Several mainline technology offerings from Microsoft allow you to design a tailored high availability solution (solutions in the field of high availability offers another giant - Oracle) that best matches your company’s availability needs. As mentioned earlier, this book focuses on the most viable and production-worthy options, including the following:
Windows Server Failover Clustering (WSFC) - WSFC provides the functionality to provide local high availability at the server instance level, basically allowing multiple nodes (server instances) to be linked together in active/active and active/passive modes that fail over to each other if one node becomes unavailable. A failover cluster instance (FCI) is a single SQL Server instance that is installed across WSFC nodes and possibly across multiple subnets. WSFC allows for up to 64 nodes to be clustered (on Hyper-V), with some restrictions. Typically between 2 and 4 nodes are clustered to provide both the power and availability needed for an application. Each node in the cluster is made aware of each other node in such a way that if one fails, the other takes over its resources (such as its shared disk). An application needs to be “cluster aware” in order to take advantage of this capability. An example of a cluster-aware application is SQL Server. This is considered to be a foundation requirement to many high available solutions, such as SQL clustering and the AlwaysOn availability groups configurations.
SQL clustering - You can define between two and eight SQL Servers running on different machines to act as points of failover if the “active” SQL Server ever fails. Typically run in an active/passive mode (but not limited to that), this cluster-aware capability guarantees, via the creation of a virtual SQL Server, that a client application can connect to and do work on this virtual SQL Server nearly all the time.
AlwaysOn availability groups - Now considered the flagship product configuration for SQL Server high availability and disaster recovery, the AlwaysOn capability builds on FCS across nodes and provides a powerful synchronous or asynchronous option for a database and the instances to be highly available with almost no downtime. Failover times are often measured in seconds rather than minutes or hours. This option can create numerous options for HA and distributed processing. With SQL 2016, as many as eight secondaries can be created as a part of a single availability group.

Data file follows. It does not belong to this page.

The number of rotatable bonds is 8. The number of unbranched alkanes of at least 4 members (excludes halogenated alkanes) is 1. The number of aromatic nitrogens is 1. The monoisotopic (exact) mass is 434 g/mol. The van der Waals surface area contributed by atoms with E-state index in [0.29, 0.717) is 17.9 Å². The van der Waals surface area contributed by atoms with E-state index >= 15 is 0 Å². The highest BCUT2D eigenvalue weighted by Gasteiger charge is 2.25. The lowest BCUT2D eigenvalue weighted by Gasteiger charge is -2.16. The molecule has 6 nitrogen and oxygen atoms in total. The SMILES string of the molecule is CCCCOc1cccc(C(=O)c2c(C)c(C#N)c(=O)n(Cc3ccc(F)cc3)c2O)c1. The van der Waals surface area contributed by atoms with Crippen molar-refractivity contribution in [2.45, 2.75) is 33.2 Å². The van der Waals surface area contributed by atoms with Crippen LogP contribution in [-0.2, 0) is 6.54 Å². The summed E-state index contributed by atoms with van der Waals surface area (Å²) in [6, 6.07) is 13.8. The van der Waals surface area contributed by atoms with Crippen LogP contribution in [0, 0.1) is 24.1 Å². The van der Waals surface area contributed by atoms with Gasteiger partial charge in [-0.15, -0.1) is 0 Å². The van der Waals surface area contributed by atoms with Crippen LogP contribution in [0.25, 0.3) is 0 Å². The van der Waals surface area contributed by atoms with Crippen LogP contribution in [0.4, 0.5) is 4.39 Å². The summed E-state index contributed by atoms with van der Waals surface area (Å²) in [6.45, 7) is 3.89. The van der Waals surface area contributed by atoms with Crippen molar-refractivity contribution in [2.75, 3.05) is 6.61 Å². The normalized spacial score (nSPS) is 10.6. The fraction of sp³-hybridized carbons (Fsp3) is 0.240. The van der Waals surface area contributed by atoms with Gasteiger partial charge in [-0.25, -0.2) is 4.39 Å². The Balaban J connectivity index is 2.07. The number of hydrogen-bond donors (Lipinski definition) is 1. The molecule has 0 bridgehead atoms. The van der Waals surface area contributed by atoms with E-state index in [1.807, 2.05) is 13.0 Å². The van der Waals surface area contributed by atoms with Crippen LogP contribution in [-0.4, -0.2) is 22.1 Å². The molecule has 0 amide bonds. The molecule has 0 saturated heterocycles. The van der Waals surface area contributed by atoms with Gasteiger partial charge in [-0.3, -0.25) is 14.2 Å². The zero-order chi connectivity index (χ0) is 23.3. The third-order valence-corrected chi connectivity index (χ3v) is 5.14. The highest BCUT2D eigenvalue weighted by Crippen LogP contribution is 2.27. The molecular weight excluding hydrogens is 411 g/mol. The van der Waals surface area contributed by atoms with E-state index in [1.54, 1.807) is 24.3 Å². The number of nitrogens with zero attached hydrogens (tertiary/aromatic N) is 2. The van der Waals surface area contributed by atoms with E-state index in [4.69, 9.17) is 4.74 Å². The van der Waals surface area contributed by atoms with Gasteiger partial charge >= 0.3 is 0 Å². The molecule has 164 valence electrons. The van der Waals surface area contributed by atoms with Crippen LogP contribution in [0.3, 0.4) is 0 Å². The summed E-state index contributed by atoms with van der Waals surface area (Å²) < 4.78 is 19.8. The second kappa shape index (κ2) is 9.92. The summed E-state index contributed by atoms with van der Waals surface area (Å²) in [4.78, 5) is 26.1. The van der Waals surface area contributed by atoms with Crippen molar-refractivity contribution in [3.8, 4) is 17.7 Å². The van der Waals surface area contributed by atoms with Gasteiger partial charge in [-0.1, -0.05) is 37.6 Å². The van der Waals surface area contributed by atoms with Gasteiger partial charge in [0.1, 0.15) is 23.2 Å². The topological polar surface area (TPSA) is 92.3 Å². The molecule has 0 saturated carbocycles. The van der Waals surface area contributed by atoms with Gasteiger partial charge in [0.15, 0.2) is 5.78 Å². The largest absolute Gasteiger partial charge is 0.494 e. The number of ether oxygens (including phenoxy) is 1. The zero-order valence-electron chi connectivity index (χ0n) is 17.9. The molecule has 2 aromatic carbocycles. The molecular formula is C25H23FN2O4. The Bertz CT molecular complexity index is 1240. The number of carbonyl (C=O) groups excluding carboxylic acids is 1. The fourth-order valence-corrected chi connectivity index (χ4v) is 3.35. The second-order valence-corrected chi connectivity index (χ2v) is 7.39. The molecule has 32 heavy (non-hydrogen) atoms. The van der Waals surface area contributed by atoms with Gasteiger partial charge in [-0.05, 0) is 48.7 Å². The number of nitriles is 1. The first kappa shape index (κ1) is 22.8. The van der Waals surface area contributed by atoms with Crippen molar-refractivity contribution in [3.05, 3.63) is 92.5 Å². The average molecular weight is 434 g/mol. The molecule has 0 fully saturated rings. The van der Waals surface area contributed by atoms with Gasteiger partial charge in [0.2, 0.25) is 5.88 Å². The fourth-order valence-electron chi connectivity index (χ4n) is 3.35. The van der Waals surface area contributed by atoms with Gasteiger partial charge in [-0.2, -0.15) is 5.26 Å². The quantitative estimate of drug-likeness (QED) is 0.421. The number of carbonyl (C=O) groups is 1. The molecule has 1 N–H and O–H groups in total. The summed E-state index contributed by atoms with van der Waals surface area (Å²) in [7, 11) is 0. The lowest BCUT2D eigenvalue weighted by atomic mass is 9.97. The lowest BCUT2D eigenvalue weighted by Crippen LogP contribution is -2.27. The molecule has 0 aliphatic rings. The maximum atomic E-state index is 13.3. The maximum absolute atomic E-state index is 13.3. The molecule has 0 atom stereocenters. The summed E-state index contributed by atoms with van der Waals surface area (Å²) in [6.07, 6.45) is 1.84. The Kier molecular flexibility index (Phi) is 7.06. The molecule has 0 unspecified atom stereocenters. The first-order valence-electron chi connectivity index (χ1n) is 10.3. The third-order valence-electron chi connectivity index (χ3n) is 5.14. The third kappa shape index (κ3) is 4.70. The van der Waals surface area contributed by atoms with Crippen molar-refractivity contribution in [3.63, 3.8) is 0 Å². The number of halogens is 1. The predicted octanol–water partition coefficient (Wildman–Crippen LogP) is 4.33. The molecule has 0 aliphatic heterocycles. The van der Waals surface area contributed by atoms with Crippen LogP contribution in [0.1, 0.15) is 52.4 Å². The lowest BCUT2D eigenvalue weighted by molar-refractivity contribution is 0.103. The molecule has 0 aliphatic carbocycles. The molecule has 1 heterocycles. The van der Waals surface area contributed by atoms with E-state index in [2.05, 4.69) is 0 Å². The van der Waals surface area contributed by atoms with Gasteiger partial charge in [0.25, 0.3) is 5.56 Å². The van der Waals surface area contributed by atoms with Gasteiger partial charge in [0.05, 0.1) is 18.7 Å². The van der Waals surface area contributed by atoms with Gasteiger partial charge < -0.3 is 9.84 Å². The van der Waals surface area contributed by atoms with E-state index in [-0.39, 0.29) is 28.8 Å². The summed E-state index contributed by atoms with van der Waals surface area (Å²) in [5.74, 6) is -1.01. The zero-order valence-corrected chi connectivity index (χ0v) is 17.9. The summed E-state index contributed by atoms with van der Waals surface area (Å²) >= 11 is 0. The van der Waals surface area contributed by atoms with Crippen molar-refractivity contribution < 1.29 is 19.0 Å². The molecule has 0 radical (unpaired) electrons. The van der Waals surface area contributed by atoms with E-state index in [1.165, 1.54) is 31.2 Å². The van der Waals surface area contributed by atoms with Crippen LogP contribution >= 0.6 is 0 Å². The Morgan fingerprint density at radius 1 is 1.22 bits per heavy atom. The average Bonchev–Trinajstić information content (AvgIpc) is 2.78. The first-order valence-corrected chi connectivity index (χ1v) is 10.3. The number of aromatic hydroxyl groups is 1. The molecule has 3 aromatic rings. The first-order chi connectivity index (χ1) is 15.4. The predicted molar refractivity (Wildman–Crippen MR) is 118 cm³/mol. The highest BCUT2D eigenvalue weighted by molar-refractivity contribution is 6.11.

Database Snapshots - You can use the point-in-time database snapshot capabilities to create milestones when doing production mass updates, inserts, or deletions. This method provides a point to which to recover your data in case there is an issue without having to restore the database or bring it offline, thus maintaining your application’s availability.
Data Replication - SQL Server offers a highly efficient mechanism to distribute data to other locations for the purpose of maximizing availability and mitigating risk of failures. Data Replication identifies a publisher, distributor, and subscriber model to distribute data (replicate it) to another location with a full data integrity guarantee. Thus, a separate location can have an exact image of the primary database to be used as a failover point or as a location to maximize regional availability.
Log Shipping - SQL Server provides a mechanism that allows the transaction log of a primary database to be applied to a secondary copy of that same database. The end result is a hot spare, or at least a reasonably “warm” spare (only as hot as the last transaction log that got applied to it). It is available as a failover point, if needed, or as a place to consider isolating read-only processing away from the primary server for performance and availability factors.
Other hybrid or complete options - Other options are available, such as dynamically stretching warm and cold data to Azure (the cloud) with Stretch Database and availability groups, deploying big data options (on Azure), full Azure SQL database deployments, and a few other HA options in the cloud.